Life Without Baby

Filling the silence in the motherhood discussion

When a Little Bit of Education Goes a Long Way August 17, 2010

A couple of years ago Jose and I went to The Museum of Tolerance here in L.A. My parents grew up in England during the Second World War, so I’m interested in that period of history, and I wanted to learn more about the Holocaust.  MOT is a beautifully designed museum, both the external building, and it’s interior content. But we ended up leaving after only half an hour. Here’s why:

The museum only offers guided tours. You have to travel in a group and stop for the prescribed amount of time at each exhibit and be given all the information either by audio, or by watching a video, or reading. There’s no lingering over especially interesting bits and no jumping forward over areas that don’t grab your attention. For me (and this is a highly rated museum, so this is just my opinion) I felt that I was being force-fed my Holocaust education. The Museum of Tolerance wasn’t very tolerant of my ignorance.

Now, I’m an adult who took a free day from work and chose to visit this museum for my own edification. I have a college education, so I know how to learn under my own power. I wanted to be trusted to take the information and form my own thoughts. I wasn’t given that chance, and so I left, sadly, with my education.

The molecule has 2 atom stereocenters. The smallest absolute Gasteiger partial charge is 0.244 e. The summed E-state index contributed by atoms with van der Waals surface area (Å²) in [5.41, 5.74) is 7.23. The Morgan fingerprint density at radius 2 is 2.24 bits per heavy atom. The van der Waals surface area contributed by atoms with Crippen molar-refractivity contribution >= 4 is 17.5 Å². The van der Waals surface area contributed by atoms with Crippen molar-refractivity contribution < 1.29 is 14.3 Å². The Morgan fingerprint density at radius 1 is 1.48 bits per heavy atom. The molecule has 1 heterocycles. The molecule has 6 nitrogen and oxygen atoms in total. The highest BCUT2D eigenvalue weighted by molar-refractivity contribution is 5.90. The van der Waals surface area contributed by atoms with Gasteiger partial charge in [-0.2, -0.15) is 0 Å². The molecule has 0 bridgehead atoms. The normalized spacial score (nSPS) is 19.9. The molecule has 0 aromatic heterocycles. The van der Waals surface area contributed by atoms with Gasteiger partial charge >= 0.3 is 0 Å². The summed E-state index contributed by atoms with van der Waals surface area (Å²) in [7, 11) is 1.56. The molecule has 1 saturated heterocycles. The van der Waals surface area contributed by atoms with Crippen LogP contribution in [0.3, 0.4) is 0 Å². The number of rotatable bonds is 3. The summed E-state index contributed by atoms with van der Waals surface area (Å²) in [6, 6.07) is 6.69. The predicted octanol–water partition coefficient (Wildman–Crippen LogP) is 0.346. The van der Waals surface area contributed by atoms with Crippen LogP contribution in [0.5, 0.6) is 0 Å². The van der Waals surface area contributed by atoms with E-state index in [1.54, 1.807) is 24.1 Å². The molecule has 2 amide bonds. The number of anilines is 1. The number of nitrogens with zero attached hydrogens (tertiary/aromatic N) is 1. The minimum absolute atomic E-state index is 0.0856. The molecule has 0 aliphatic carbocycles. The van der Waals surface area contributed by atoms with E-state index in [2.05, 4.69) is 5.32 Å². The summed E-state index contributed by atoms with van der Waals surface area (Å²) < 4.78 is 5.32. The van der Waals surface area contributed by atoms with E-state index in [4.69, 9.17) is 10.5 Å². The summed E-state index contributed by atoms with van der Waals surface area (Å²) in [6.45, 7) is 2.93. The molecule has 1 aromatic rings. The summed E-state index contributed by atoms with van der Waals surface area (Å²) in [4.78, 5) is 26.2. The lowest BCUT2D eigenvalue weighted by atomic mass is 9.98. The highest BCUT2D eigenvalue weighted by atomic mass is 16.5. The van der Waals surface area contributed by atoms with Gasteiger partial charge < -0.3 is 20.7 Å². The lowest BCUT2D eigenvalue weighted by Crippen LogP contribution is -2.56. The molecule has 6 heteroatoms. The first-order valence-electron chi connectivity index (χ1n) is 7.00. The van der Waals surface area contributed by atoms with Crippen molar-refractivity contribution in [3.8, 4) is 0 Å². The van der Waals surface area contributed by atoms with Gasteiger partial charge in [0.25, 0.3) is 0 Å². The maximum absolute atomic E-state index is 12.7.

I think that the majority of people out there in the world don’t understand the decision to be childfree and don’t understand how it feels to be childless-not-by-choice. I would say that most of us didn’t understand it either before we had that experience. I believe that we have an obligation to educate, to explain, to show people the other side of the story, but we can’t force-feed that education. The people in the restaurant last week got my back up with their closed minded opinions, but stomping over there and giving them a piece of my mind would have accomplished what? Nothing. Those people didn’t want to be educated, especially not by a complete stranger.

What I can do is work with the people who do mean something to me. When a well meaning (genuinely well-meaning, because there are some actual mean people out there) says something upsetting I have the choice to take the opportunity and explain my side of the story and why I’m upset, or let it go. Getting my hair all on fire and yelling about how insensitive they are isn’t going to help.

We need to talk, educate, explain, show, but only when the audience is willing and only for as long as they’re willing to listen. Bit-by-bit, we can tell our side of the story, and bit-by-bit, we can change the way other people view us.